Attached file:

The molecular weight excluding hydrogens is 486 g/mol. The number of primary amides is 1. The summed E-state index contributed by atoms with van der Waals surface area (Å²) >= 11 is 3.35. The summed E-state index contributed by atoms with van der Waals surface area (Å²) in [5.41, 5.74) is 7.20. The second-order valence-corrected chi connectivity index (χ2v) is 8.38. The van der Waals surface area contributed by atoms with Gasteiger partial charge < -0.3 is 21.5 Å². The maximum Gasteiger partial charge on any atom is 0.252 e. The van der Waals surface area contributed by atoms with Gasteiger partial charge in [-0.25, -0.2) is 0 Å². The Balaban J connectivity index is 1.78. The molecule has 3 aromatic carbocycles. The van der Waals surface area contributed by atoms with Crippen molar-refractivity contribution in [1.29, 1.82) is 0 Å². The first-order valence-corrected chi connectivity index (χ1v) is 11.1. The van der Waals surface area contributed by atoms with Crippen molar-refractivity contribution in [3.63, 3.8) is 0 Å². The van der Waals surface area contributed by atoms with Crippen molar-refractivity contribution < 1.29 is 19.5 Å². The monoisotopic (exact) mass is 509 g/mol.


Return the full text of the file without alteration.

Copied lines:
The molecular weight excluding hydrogens is 486 g/mol. The number of primary amides is 1. The summed E-state index contributed by atoms with van der Waals surface area (Å²) >= 11 is 3.35. The summed E-state index contributed by atoms with van der Waals surface area (Å²) in [5.41, 5.74) is 7.20. The second-order valence-corrected chi connectivity index (χ2v) is 8.38. The van der Waals surface area contributed by atoms with Gasteiger partial charge < -0.3 is 21.5 Å². The maximum Gasteiger partial charge on any atom is 0.252 e. The van der Waals surface area contributed by atoms with Gasteiger partial charge in [-0.25, -0.2) is 0 Å². The Balaban J connectivity index is 1.78. The molecule has 3 aromatic carbocycles. The van der Waals surface area contributed by atoms with Crippen molar-refractivity contribution in [1.29, 1.82) is 0 Å². The first-order valence-corrected chi connectivity index (χ1v) is 11.1. The van der Waals surface area contributed by atoms with Crippen molar-refractivity contribution in [3.63, 3.8) is 0 Å². The van der Waals surface area contributed by atoms with Crippen molar-refractivity contribution < 1.29 is 19.5 Å². The monoisotopic (exact) mass is 509 g/mol.